EU tells Uganda to protect gays
European Parliament adopts resolution calling on Ugandan authorities to investigate murder of top gay rights activist.
Last Modified: 18 Feb 2011 00:19 GMT
The Bahati Bill, as it is called in Uganda, seeks to impose the death penalty for 'aggravated homosexuality' [EPA]

The European Parliament has urged Uganda to decriminalise homosexuality and protect gays and lesbians after a prominent gay rights activist was murdered last month.

The 27-nation assembly adopted a resolution on Thursday calling on Ugandan authorities to conduct an in-depth investigation into the murder of David Kato and probe individuals who publicly called for his killing.

It urged Uganda to ensure gays and lesbians "are adequately protected against violence, and to take prompt action against all threats or hate speech likely to incite violence, discrimination or hostility towards them".

The call came on the same day that a leaked US embassy cable on WikiLeaks revealed that Kato was mocked at a UN-backed debate on Uganda's anti-homosexuality bill where a member of the Uganda Human Rights Commission "openly joked and snickered" with the supporters of the bill.

According to the cable, the debate in December 2009 was organised with funding from the UN and sought to discuss a controversial bill seeking to impose the death penalty for "aggravated homosexuality" for consenting adults who have gay sex.

A US diplomat quoted in the cable said Kato delivered a well-written speech against the bill introduced by a born-again MP, David Bahati, but his words were almost inaudible due to "his evident nervousness".

Homophobia in Uganda runs deep and ministers and pastors often rail against gays and lesbians, accusing  them of importing and adopting "rotten"  Western culture.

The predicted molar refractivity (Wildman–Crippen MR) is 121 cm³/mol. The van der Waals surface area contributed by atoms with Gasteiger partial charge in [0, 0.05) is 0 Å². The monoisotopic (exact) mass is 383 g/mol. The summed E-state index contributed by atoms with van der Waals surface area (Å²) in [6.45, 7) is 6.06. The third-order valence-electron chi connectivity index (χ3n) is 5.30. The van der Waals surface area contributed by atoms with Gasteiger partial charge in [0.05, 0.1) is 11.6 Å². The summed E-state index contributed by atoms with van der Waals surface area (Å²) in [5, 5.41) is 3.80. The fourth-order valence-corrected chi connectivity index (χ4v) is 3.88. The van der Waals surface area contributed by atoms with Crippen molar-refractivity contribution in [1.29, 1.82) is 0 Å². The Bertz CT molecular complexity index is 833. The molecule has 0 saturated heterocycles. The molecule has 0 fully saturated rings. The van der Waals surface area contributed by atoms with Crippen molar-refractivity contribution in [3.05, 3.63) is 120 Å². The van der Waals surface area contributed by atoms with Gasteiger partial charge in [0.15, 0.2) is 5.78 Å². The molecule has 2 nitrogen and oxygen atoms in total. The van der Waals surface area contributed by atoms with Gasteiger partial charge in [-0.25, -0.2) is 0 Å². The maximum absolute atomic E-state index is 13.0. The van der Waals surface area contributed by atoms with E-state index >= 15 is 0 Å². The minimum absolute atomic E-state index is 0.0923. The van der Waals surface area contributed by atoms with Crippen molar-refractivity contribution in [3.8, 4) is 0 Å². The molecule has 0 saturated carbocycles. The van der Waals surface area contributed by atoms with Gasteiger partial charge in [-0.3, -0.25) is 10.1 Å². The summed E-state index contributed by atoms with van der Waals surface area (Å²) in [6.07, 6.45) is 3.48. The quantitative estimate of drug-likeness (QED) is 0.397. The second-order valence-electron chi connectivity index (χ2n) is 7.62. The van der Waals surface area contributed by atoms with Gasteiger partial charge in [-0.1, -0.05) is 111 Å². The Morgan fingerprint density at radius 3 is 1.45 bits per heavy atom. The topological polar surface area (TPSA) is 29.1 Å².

Kato's murder on January 26 triggered a wave of condemnation from rights groups who criticised Uganda for ignoring the plight of gay people in the country and urged authorities to investigate the murder.

Although the Ugandan police have since arrested a suspect in connection with Kato's murder, they insist his death was a not a consequence of his gay activism.

The suspect is a male prostitute who confessed to murdering Kato after he reneged on an agreement to pay for sex, police say.

Last year, Kato was named and pictured by an anti-gay tabloid called Rolling Stone in a story that carried the headline "Hang Them" in reference to gay rights campaigners.

The people who appeared in the tabloid are "now in genuine danger of being persecuted, are in most cases now homeless, unemployed and forced to avoid public places, and must hide from public view," the parliament resolution said.

Topics in this article
Featured on Al Jazeera
UNHCR says hundreds of people trapped in Yaloke town risk death if they are not evacuated to safety urgently.
'Justice for All' demonstrations swell across the US over the deaths of African Americans in police encounters.
Six former Guantanamo detainees are now free in Uruguay with some hailing the decision to grant them asylum.
Disproportionately high number of Aboriginal people in prison highlights inequality and marginalisation, critics say.
Long-standing dispute over Christian use of the word 'Allah' raises concerns about a very un-Merry Christmas.
The threat posed by ISIL has prompted thousands of young Kurds to join the PKK.
Baja California - with its own grim history of disappeared people - finds a voice in the fight against violence.
Russian feminist rockers fight system holding 700,000 - the world's largest per capita prison population after the US.
Weeks of growing protests against Muslims continue in Dresden with 15,000 hitting the streets last Monday.